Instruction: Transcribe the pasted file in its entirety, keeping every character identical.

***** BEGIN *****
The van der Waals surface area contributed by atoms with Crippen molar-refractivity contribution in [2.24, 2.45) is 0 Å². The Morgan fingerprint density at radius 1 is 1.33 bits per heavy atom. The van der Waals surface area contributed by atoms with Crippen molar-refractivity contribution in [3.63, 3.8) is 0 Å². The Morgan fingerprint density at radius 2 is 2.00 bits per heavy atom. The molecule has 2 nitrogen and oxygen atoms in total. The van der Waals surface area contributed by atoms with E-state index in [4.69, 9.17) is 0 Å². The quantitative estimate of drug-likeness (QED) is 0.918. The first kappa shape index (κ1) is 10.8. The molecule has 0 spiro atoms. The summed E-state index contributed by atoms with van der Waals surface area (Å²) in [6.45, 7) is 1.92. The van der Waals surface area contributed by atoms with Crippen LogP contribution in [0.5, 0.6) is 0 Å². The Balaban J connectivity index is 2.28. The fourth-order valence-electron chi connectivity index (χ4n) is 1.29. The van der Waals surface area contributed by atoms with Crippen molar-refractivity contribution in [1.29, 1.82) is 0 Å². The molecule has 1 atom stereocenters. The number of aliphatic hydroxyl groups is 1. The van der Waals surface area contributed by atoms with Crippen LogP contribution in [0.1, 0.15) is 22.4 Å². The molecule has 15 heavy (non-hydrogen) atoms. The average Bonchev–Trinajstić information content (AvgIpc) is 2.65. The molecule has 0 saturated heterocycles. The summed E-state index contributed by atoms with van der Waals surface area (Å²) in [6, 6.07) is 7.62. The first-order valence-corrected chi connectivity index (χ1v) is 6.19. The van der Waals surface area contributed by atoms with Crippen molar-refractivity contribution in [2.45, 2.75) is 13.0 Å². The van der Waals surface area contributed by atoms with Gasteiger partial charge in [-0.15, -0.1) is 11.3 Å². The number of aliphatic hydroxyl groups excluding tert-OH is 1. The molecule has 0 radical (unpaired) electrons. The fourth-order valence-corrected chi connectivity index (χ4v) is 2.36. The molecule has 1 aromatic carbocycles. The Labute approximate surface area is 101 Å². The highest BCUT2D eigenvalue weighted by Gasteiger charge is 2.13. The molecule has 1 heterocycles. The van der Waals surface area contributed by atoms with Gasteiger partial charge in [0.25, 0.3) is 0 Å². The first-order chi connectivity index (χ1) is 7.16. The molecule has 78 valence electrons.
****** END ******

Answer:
The van der Waals surface area contributed by atoms with Crippen molar-refractivity contribution in [2.24, 2.45) is 0 Å². The Morgan fingerprint density at radius 1 is 1.33 bits per heavy atom. The van der Waals surface area contributed by atoms with Crippen molar-refractivity contribution in [3.63, 3.8) is 0 Å². The Morgan fingerprint density at radius 2 is 2.00 bits per heavy atom. The molecule has 2 nitrogen and oxygen atoms in total. The van der Waals surface area contributed by atoms with E-state index in [4.69, 9.17) is 0 Å². The quantitative estimate of drug-likeness (QED) is 0.918. The first kappa shape index (κ1) is 10.8. The molecule has 0 spiro atoms. The summed E-state index contributed by atoms with van der Waals surface area (Å²) in [6.45, 7) is 1.92. The van der Waals surface area contributed by atoms with Crippen LogP contribution in [0.5, 0.6) is 0 Å². The Balaban J connectivity index is 2.28. The fourth-order valence-electron chi connectivity index (χ4n) is 1.29. The van der Waals surface area contributed by atoms with Crippen molar-refractivity contribution in [1.29, 1.82) is 0 Å². The molecule has 1 atom stereocenters. The number of aliphatic hydroxyl groups is 1. The van der Waals surface area contributed by atoms with Crippen LogP contribution in [0.1, 0.15) is 22.4 Å². The molecule has 15 heavy (non-hydrogen) atoms. The average Bonchev–Trinajstić information content (AvgIpc) is 2.65. The molecule has 0 saturated heterocycles. The summed E-state index contributed by atoms with van der Waals surface area (Å²) in [6, 6.07) is 7.62. The first-order valence-corrected chi connectivity index (χ1v) is 6.19. The van der Waals surface area contributed by atoms with Crippen molar-refractivity contribution in [2.45, 2.75) is 13.0 Å². The van der Waals surface area contributed by atoms with Gasteiger partial charge in [-0.15, -0.1) is 11.3 Å². The number of aliphatic hydroxyl groups excluding tert-OH is 1. The molecule has 0 radical (unpaired) electrons. The fourth-order valence-corrected chi connectivity index (χ4v) is 2.36. The molecule has 1 aromatic carbocycles. The Labute approximate surface area is 101 Å². The highest BCUT2D eigenvalue weighted by Gasteiger charge is 2.13. The molecule has 1 heterocycles. The van der Waals surface area contributed by atoms with Gasteiger partial charge in [0.25, 0.3) is 0 Å². The first-order chi connectivity index (χ1) is 7.16. The molecule has 78 valence electrons.